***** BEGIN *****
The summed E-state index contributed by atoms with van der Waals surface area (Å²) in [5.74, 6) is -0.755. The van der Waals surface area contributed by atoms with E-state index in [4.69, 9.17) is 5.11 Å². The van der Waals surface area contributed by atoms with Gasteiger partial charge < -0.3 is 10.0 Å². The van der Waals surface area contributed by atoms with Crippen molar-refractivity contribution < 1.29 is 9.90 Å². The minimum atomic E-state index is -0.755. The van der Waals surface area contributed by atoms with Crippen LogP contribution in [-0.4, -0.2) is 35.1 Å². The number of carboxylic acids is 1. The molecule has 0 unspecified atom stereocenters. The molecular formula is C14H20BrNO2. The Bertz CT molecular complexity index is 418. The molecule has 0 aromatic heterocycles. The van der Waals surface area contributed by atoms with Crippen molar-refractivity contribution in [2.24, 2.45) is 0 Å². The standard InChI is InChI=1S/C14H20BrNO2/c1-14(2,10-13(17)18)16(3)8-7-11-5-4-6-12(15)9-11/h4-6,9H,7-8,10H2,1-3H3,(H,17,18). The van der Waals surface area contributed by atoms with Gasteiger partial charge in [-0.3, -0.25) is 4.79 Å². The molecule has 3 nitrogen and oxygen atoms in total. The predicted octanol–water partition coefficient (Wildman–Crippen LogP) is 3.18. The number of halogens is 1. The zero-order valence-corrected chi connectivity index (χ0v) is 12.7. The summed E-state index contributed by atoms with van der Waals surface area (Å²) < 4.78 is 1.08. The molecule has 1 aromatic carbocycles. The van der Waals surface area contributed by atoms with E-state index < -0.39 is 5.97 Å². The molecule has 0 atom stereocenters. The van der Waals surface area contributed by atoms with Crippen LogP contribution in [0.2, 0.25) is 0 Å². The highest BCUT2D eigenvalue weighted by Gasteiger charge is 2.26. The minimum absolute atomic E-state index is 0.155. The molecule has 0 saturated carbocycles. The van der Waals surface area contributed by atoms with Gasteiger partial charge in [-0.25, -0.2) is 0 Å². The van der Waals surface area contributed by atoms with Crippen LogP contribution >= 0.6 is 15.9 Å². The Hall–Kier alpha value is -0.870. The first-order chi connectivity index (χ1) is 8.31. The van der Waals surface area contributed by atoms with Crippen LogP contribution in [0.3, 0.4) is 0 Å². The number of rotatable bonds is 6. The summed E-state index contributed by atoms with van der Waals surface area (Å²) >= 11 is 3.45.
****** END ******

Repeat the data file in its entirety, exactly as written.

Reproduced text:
The summed E-state index contributed by atoms with van der Waals surface area (Å²) in [5.74, 6) is -0.755. The van der Waals surface area contributed by atoms with E-state index in [4.69, 9.17) is 5.11 Å². The van der Waals surface area contributed by atoms with Gasteiger partial charge < -0.3 is 10.0 Å². The van der Waals surface area contributed by atoms with Crippen molar-refractivity contribution < 1.29 is 9.90 Å². The minimum atomic E-state index is -0.755. The van der Waals surface area contributed by atoms with Crippen LogP contribution in [-0.4, -0.2) is 35.1 Å². The number of carboxylic acids is 1. The molecule has 0 unspecified atom stereocenters. The molecular formula is C14H20BrNO2. The Bertz CT molecular complexity index is 418. The molecule has 0 aromatic heterocycles. The van der Waals surface area contributed by atoms with Crippen molar-refractivity contribution in [2.24, 2.45) is 0 Å². The standard InChI is InChI=1S/C14H20BrNO2/c1-14(2,10-13(17)18)16(3)8-7-11-5-4-6-12(15)9-11/h4-6,9H,7-8,10H2,1-3H3,(H,17,18). The van der Waals surface area contributed by atoms with Gasteiger partial charge in [-0.3, -0.25) is 4.79 Å². The molecule has 3 nitrogen and oxygen atoms in total. The predicted octanol–water partition coefficient (Wildman–Crippen LogP) is 3.18. The number of halogens is 1. The zero-order valence-corrected chi connectivity index (χ0v) is 12.7. The summed E-state index contributed by atoms with van der Waals surface area (Å²) < 4.78 is 1.08. The molecule has 1 aromatic carbocycles. The van der Waals surface area contributed by atoms with E-state index < -0.39 is 5.97 Å². The molecule has 0 atom stereocenters. The van der Waals surface area contributed by atoms with Crippen LogP contribution in [0.2, 0.25) is 0 Å². The highest BCUT2D eigenvalue weighted by Gasteiger charge is 2.26. The minimum absolute atomic E-state index is 0.155. The molecule has 0 saturated carbocycles. The van der Waals surface area contributed by atoms with Gasteiger partial charge in [-0.25, -0.2) is 0 Å². The van der Waals surface area contributed by atoms with Crippen LogP contribution >= 0.6 is 15.9 Å². The Hall–Kier alpha value is -0.870. The first-order chi connectivity index (χ1) is 8.31. The van der Waals surface area contributed by atoms with Crippen LogP contribution in [0.3, 0.4) is 0 Å². The number of rotatable bonds is 6. The summed E-state index contributed by atoms with van der Waals surface area (Å²) >= 11 is 3.45.